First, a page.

Boo Radley. Atticus Finch. Scout.
These names resonate with Americans of all ages who grew up reading one of the most beloved novels of the 20th century. “To Kill a Mockingbird,” published in 1960 and winner of the Pulitzer Prize, has charmed readers for 55 years with its warmth and humor, on top of dealing with the serious issues of race and racial inequality.
For the past five decades, Harper Lee became infamous for never publishing another novel. That is, until today – when “Go Set a Watchman,” 58 years in-the-making, hit bookstores worldwide. Clay Smith, Texas-based editor in chief of Kirkus Reviews, stayed up all night reading one of the most anticipated novels of this century so far to discuss his findings.
“This novel is definitely worth reading,” he says. “It has all of the warmth of ‘To Kill A Mockingbird;’ it has her beautiful idiomatic phrasing that is so peculiar to the place where she comes from. … It has all the humor and warmth of ‘To Kill A Mockingbird’, but it is much darker.”
‘Go Set a Watchman’ was in fact the first novel that Lee wrote – what could be considered the first draft of ‘Mockingbird.’ When she submitted a copy to her editor back in the 1950s, however, he asked her to move the story 20 years earlier to the Great Depression. Watchman sees Jean Louise Finch – better known as Scout – as an adult living in New York City in the mid-50s. She has become a more cynical and worldly person, but still visits her hometown of Maycomb, Alabama for two weeks each year.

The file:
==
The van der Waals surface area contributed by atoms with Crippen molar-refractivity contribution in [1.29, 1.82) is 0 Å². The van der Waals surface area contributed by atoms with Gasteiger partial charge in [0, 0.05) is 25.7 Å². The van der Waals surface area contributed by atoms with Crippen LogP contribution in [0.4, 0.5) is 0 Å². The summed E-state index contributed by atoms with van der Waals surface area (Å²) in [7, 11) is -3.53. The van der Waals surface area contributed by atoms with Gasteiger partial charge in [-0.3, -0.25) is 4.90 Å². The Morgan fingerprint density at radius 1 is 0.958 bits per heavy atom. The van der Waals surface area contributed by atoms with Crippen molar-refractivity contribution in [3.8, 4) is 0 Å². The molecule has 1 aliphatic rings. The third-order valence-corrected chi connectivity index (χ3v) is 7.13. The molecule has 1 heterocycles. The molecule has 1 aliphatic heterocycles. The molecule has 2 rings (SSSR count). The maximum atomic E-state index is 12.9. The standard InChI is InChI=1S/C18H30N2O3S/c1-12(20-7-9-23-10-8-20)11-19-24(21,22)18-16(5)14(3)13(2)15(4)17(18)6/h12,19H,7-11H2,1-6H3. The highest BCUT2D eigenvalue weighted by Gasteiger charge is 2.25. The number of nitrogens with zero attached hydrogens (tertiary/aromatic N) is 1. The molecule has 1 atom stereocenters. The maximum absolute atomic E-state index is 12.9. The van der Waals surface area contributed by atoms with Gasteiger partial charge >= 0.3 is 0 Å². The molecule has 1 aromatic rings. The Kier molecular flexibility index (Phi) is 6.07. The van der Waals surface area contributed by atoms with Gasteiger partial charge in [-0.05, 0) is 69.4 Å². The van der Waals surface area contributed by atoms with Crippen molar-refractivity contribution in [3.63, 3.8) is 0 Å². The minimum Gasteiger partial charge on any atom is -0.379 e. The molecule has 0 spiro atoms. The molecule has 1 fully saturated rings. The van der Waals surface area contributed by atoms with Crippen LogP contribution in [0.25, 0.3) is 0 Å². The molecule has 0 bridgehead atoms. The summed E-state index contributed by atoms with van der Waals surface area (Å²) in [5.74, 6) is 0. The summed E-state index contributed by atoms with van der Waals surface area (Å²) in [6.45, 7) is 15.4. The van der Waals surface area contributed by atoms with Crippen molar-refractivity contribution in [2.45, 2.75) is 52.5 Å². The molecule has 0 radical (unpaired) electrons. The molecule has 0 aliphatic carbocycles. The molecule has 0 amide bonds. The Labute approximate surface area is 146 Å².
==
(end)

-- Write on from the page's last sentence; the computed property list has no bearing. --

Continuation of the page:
“The issue at the heart of this novel is that this is a story about a woman who has gone home and does not recognize anything about it,” Smith says. “ She had this love and affection for this place she once knew and feels like she doesn’t fit in at all – it’s a pretty tough place to be.”
In the novel, without giving away any spoilers, Jean Louise follows her father, Atticus, and boyfriend Hank one day to a White Citizens Council meeting, otherwise known as the segregationist councils of the mid-1950s. Coincidentally, this subject matter resonates surprisingly well with recent events: Dylan Roof, the Charleston shooter, belonged to such a white supremacist group.
“I’ve heard from a lot of readers who say that they don’t want to read this book because it complicates this sort of noble virtuous Atticus Finch who’s the star of ‘To Kill A Mockingbird,’” Smith says. “And that’s perfectly fine, but this book is more reflective of the way we have to wrestle with race in the country today.”
For the full interview and a passage from the book, listen to the audio at the top of the page.